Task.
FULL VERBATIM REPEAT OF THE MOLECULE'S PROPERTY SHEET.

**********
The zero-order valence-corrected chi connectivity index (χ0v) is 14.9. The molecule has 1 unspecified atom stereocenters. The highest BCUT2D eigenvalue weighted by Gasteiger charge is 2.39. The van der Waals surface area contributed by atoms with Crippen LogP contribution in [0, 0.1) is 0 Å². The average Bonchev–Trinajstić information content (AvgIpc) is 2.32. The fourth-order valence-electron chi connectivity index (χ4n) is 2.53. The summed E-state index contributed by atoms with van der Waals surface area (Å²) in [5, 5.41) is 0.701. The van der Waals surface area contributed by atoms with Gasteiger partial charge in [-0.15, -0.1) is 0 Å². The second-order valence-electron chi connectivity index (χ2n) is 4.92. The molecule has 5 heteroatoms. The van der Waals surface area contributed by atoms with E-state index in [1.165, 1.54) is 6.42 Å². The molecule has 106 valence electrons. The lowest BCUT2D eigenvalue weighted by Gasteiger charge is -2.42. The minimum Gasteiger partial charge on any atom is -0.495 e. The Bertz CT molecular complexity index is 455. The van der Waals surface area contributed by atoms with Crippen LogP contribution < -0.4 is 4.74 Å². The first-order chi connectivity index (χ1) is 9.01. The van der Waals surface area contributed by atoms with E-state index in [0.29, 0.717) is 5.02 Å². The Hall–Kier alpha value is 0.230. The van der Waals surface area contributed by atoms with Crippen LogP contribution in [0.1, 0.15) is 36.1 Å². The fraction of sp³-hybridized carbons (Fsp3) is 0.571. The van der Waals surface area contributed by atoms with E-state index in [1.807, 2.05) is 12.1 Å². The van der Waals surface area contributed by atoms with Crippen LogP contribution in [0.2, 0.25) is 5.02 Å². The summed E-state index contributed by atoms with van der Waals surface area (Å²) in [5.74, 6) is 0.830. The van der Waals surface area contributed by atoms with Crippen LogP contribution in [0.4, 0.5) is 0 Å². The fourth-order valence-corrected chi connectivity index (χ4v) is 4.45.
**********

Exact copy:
The zero-order valence-corrected chi connectivity index (χ0v) is 14.9. The molecule has 1 unspecified atom stereocenters. The highest BCUT2D eigenvalue weighted by Gasteiger charge is 2.39. The van der Waals surface area contributed by atoms with Crippen LogP contribution in [0, 0.1) is 0 Å². The average Bonchev–Trinajstić information content (AvgIpc) is 2.32. The fourth-order valence-electron chi connectivity index (χ4n) is 2.53. The summed E-state index contributed by atoms with van der Waals surface area (Å²) in [5, 5.41) is 0.701. The van der Waals surface area contributed by atoms with Gasteiger partial charge in [-0.15, -0.1) is 0 Å². The second-order valence-electron chi connectivity index (χ2n) is 4.92. The molecule has 5 heteroatoms. The van der Waals surface area contributed by atoms with E-state index in [1.165, 1.54) is 6.42 Å². The molecule has 106 valence electrons. The lowest BCUT2D eigenvalue weighted by Gasteiger charge is -2.42. The minimum Gasteiger partial charge on any atom is -0.495 e. The Bertz CT molecular complexity index is 455. The van der Waals surface area contributed by atoms with Crippen LogP contribution < -0.4 is 4.74 Å². The first-order chi connectivity index (χ1) is 9.01. The van der Waals surface area contributed by atoms with E-state index in [0.29, 0.717) is 5.02 Å². The Hall–Kier alpha value is 0.230. The van der Waals surface area contributed by atoms with Crippen LogP contribution in [0.1, 0.15) is 36.1 Å². The fraction of sp³-hybridized carbons (Fsp3) is 0.571. The van der Waals surface area contributed by atoms with E-state index in [1.807, 2.05) is 12.1 Å². The van der Waals surface area contributed by atoms with Crippen LogP contribution in [0.2, 0.25) is 5.02 Å². The summed E-state index contributed by atoms with van der Waals surface area (Å²) in [5.74, 6) is 0.830. The van der Waals surface area contributed by atoms with Crippen LogP contribution in [0.4, 0.5) is 0 Å². The fourth-order valence-corrected chi connectivity index (χ4v) is 4.45.